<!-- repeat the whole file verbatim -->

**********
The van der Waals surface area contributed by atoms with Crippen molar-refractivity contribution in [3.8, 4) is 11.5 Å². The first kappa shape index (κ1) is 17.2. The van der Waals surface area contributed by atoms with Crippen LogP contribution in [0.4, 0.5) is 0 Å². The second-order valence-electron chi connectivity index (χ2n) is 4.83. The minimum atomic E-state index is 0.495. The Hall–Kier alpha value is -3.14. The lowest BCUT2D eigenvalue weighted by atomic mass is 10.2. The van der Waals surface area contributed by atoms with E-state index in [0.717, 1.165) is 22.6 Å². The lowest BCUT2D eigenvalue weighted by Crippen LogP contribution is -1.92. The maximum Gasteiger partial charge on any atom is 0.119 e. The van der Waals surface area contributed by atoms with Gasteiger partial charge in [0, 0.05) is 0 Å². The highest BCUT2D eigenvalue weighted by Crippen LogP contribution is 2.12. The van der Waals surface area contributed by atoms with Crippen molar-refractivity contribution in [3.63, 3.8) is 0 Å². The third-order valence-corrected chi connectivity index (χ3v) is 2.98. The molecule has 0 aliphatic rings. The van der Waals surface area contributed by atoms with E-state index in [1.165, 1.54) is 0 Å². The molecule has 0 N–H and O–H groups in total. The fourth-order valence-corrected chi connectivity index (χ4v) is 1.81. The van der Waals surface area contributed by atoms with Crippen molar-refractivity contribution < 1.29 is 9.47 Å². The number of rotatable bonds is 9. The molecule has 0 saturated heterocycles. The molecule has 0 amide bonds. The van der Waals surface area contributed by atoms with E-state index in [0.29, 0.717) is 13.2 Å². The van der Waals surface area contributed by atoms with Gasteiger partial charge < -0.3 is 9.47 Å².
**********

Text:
The van der Waals surface area contributed by atoms with Crippen molar-refractivity contribution in [3.8, 4) is 11.5 Å². The first kappa shape index (κ1) is 17.2. The van der Waals surface area contributed by atoms with Crippen LogP contribution in [0.4, 0.5) is 0 Å². The second-order valence-electron chi connectivity index (χ2n) is 4.83. The minimum atomic E-state index is 0.495. The Hall–Kier alpha value is -3.14. The lowest BCUT2D eigenvalue weighted by atomic mass is 10.2. The van der Waals surface area contributed by atoms with E-state index in [0.717, 1.165) is 22.6 Å². The lowest BCUT2D eigenvalue weighted by Crippen LogP contribution is -1.92. The maximum Gasteiger partial charge on any atom is 0.119 e. The van der Waals surface area contributed by atoms with Gasteiger partial charge in [0, 0.05) is 0 Å². The highest BCUT2D eigenvalue weighted by Crippen LogP contribution is 2.12. The van der Waals surface area contributed by atoms with Crippen molar-refractivity contribution in [3.63, 3.8) is 0 Å². The third-order valence-corrected chi connectivity index (χ3v) is 2.98. The molecule has 0 aliphatic rings. The van der Waals surface area contributed by atoms with E-state index in [1.165, 1.54) is 0 Å². The molecule has 0 N–H and O–H groups in total. The fourth-order valence-corrected chi connectivity index (χ4v) is 1.81. The van der Waals surface area contributed by atoms with Crippen molar-refractivity contribution < 1.29 is 9.47 Å². The number of rotatable bonds is 9. The molecule has 0 saturated heterocycles. The molecule has 0 amide bonds. The van der Waals surface area contributed by atoms with E-state index in [0.29, 0.717) is 13.2 Å². The van der Waals surface area contributed by atoms with Gasteiger partial charge < -0.3 is 9.47 Å².